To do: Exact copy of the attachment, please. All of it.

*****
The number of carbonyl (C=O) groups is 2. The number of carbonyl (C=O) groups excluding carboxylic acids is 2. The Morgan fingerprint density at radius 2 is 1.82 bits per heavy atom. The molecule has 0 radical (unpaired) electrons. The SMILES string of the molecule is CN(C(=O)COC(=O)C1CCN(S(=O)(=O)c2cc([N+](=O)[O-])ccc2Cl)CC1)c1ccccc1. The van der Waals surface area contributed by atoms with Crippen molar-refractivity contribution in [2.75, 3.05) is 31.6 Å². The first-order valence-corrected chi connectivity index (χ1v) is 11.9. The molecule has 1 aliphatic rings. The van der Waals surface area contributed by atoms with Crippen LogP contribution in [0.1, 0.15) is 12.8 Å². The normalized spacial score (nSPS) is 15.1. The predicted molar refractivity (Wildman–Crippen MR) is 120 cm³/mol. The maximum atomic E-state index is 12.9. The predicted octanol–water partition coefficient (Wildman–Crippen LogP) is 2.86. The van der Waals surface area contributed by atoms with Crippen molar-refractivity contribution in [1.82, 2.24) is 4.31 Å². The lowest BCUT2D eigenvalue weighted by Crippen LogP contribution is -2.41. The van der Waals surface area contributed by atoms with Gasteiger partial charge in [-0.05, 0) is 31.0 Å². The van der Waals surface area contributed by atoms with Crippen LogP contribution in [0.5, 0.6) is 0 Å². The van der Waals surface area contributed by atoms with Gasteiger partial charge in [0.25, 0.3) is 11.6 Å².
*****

The number of carbonyl (C=O) groups is 2. The number of carbonyl (C=O) groups excluding carboxylic acids is 2. The Morgan fingerprint density at radius 2 is 1.82 bits per heavy atom. The molecule has 0 radical (unpaired) electrons. The SMILES string of the molecule is CN(C(=O)COC(=O)C1CCN(S(=O)(=O)c2cc([N+](=O)[O-])ccc2Cl)CC1)c1ccccc1. The van der Waals surface area contributed by atoms with Crippen molar-refractivity contribution in [2.75, 3.05) is 31.6 Å². The first-order valence-corrected chi connectivity index (χ1v) is 11.9. The molecule has 1 aliphatic rings. The van der Waals surface area contributed by atoms with Crippen LogP contribution in [0.1, 0.15) is 12.8 Å². The normalized spacial score (nSPS) is 15.1. The predicted molar refractivity (Wildman–Crippen MR) is 120 cm³/mol. The maximum atomic E-state index is 12.9. The predicted octanol–water partition coefficient (Wildman–Crippen LogP) is 2.86. The van der Waals surface area contributed by atoms with Crippen molar-refractivity contribution in [1.82, 2.24) is 4.31 Å². The lowest BCUT2D eigenvalue weighted by Crippen LogP contribution is -2.41. The van der Waals surface area contributed by atoms with Gasteiger partial charge in [-0.05, 0) is 31.0 Å². The van der Waals surface area contributed by atoms with Crippen LogP contribution in [0.5, 0.6) is 0 Å². The van der Waals surface area contributed by atoms with Gasteiger partial charge in [0.25, 0.3) is 11.6 Å².